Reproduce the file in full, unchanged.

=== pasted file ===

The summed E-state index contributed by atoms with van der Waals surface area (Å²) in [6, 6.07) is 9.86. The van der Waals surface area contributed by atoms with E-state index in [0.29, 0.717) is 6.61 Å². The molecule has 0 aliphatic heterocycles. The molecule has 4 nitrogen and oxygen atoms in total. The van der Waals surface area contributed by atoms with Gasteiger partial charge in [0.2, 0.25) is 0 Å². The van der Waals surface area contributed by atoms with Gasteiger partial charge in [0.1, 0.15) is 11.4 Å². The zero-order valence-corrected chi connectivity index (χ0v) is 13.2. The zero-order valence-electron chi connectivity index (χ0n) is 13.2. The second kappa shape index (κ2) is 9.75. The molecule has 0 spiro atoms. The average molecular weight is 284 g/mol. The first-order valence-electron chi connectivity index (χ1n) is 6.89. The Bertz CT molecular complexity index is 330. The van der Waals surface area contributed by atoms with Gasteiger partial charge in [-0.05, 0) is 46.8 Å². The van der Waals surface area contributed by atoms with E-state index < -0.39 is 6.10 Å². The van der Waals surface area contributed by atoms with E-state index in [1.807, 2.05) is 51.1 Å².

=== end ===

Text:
The summed E-state index contributed by atoms with van der Waals surface area (Å²) in [6, 6.07) is 9.86. The van der Waals surface area contributed by atoms with E-state index in [0.29, 0.717) is 6.61 Å². The molecule has 0 aliphatic heterocycles. The molecule has 4 nitrogen and oxygen atoms in total. The van der Waals surface area contributed by atoms with Gasteiger partial charge in [0.2, 0.25) is 0 Å². The van der Waals surface area contributed by atoms with Gasteiger partial charge in [0.1, 0.15) is 11.4 Å². The zero-order valence-corrected chi connectivity index (χ0v) is 13.2. The zero-order valence-electron chi connectivity index (χ0n) is 13.2. The second kappa shape index (κ2) is 9.75. The molecule has 0 spiro atoms. The average molecular weight is 284 g/mol. The first-order valence-electron chi connectivity index (χ1n) is 6.89. The Bertz CT molecular complexity index is 330. The van der Waals surface area contributed by atoms with Gasteiger partial charge in [-0.05, 0) is 46.8 Å². The van der Waals surface area contributed by atoms with E-state index < -0.39 is 6.10 Å². The van der Waals surface area contributed by atoms with E-state index in [1.807, 2.05) is 51.1 Å².